For those who believe that violence in cinema consists of either harmless action spectacles or Martin Scorsese masterpieces, I might suggest heading down to the local multiplex and taking a look at some of the grotesque, morbid creations being projected on the walls. To defend mindless exercises in sadism like “The Hills Have Eyes II” by citing “Macbeth” is almost like using “Romeo and Juliet” to justify child pornography.

The notion that “movies don’t kill people, lunatics kill people” is liberating to us screenwriters because it permits us to give life to our most demented fantasies and put them up on the big screen without any anxious hand-wringing. We all know there’s a lot of money to be made trafficking in blood and guts. Young males — the golden demographic movie-makers ceaselessly pursue — eat that gore up. What a relief to be told that how we earn that money may be in poor taste, but it’s not irresponsible. The average American teenage boy knows the difference between right and wrong and no twisted, sadistic movie is going to influence him.

My own experience as a teenager tells me otherwise. For my friends and me, movies were a big influence on our clothes and our slang, and on how we thought about and spoke to authority figures, our girlfriends and one another. Movies permeated our fantasy lives and our real lives in subtle and profound ways.

It’s true nobody ever got shot in the face in my backyard, but there were acts of male bravado performed in emulation of our movie anti-heroes that ranged from stupid to cruel. And there were plenty of places where guys my age were shooting one another all the time. There still are. Can we really in good conscience conclude that the violence saturating our popular culture has no impact on our neighborhoods and schools?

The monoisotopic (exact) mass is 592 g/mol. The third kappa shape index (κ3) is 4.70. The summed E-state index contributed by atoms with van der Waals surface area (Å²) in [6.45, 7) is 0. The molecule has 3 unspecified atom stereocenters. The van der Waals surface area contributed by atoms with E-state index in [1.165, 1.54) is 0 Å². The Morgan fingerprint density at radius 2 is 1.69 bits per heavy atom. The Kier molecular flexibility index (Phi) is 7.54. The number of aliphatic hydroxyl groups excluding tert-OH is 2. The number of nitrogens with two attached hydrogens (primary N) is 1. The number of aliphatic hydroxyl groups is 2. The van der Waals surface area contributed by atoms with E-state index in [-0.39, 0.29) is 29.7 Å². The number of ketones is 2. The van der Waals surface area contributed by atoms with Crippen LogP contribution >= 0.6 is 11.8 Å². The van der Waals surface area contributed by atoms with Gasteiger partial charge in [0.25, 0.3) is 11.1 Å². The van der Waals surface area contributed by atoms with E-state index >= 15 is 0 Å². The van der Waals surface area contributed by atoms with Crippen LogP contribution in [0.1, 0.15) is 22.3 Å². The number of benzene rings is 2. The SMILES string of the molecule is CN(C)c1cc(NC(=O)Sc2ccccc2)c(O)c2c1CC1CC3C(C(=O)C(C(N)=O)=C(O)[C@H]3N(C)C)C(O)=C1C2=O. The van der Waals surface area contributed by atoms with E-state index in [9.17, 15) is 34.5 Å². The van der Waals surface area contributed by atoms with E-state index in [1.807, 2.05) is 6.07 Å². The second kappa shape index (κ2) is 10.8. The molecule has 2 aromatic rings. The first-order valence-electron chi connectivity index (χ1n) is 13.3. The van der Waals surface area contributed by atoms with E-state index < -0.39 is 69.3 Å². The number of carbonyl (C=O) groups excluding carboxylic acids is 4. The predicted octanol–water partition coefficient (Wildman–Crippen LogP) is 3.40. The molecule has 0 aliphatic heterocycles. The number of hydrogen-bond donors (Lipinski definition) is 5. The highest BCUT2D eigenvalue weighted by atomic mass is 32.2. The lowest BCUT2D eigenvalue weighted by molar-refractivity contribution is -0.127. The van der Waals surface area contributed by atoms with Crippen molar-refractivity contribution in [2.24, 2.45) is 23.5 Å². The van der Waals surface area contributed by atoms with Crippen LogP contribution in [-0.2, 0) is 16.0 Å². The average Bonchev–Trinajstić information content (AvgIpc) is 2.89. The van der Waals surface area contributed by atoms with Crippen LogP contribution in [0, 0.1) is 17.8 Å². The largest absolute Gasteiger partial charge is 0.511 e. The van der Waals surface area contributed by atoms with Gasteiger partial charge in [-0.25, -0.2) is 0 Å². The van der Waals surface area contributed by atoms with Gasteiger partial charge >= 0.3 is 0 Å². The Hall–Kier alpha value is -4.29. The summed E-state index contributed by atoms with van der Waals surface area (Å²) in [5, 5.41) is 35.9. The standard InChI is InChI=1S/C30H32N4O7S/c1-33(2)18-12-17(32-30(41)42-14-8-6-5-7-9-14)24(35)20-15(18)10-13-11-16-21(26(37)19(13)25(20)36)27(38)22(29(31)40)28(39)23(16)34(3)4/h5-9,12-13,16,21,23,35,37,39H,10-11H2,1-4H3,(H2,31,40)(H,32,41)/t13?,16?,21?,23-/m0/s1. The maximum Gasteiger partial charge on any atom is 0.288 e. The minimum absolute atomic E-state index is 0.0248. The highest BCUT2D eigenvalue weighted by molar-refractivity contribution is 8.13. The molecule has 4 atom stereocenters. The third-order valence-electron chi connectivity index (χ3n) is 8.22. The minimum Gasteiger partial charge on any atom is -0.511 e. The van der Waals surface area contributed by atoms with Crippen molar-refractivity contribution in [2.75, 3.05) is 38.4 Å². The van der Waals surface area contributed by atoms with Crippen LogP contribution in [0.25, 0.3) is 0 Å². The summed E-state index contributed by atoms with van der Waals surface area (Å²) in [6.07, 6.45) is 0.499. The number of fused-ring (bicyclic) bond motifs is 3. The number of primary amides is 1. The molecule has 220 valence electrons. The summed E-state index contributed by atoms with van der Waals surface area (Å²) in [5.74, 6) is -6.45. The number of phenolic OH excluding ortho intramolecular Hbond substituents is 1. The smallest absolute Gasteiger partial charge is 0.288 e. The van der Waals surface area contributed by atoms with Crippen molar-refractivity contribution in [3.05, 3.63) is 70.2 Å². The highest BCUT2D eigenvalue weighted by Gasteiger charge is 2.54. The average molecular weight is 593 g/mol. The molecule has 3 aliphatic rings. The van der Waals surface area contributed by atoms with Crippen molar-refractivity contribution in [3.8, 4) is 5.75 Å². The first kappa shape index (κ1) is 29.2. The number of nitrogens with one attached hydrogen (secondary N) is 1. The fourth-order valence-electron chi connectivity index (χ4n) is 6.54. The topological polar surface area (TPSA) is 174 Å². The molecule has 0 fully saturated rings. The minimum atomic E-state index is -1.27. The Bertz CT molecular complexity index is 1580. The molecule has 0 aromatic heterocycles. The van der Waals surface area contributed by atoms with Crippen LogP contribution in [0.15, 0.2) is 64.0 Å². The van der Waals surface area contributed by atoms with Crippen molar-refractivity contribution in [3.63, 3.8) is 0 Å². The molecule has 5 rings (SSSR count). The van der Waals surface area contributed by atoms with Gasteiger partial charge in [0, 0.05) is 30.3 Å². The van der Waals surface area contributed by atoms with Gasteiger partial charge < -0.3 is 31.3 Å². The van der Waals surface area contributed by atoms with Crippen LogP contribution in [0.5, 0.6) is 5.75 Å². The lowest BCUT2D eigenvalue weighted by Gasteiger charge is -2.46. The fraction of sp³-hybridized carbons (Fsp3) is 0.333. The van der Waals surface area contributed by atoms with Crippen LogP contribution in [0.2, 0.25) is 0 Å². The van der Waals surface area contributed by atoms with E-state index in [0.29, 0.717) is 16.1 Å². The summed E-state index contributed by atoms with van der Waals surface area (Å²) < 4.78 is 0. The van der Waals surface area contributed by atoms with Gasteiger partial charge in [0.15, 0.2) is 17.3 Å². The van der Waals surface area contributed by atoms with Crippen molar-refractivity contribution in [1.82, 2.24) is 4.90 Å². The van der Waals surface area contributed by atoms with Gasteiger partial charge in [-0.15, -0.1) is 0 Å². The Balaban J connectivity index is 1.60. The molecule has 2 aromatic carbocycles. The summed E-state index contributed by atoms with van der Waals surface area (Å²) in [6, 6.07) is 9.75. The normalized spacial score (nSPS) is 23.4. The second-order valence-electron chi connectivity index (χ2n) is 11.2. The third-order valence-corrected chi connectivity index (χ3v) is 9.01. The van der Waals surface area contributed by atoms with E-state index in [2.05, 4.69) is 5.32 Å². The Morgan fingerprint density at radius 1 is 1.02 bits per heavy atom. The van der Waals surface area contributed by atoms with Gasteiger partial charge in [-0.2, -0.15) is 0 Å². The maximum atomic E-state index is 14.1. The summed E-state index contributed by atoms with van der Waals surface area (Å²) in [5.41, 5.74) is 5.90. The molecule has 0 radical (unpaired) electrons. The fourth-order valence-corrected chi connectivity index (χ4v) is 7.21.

The calamity at Virginia Tech is unfortunately not as unique an event as we’d like to think, but the sheer number of victims has grabbed our attention and inspired some collective soul-searching. As responsible Americans put their heads down on their desks and reflect, should the scribes of popular entertainment be excused to the playground? We screenwriters may be overgrown teenagers who still want to be cool, but we aren’t 12 years old anymore. Maybe we’re not responsible for Mr. Cho’s awful actions, but does that abrogate our responsibility to the world around us?

Most of us who chose careers in this field were seduced by cinema’s spell at an early age. We know better than anyone the power films have to capture our imaginations, shape our thinking and inform our choices, for better and for worse. At the risk of being labeled a scold — the ultimate in uncool — I have to ask: before cashing those big checks, shouldn’t we at least pause to consider what we are saying with our movies about the value of life and the pleasures of mayhem?

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Message Edited by Jessica on 05-24-2007 02:48 PM

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Re: Making a Killing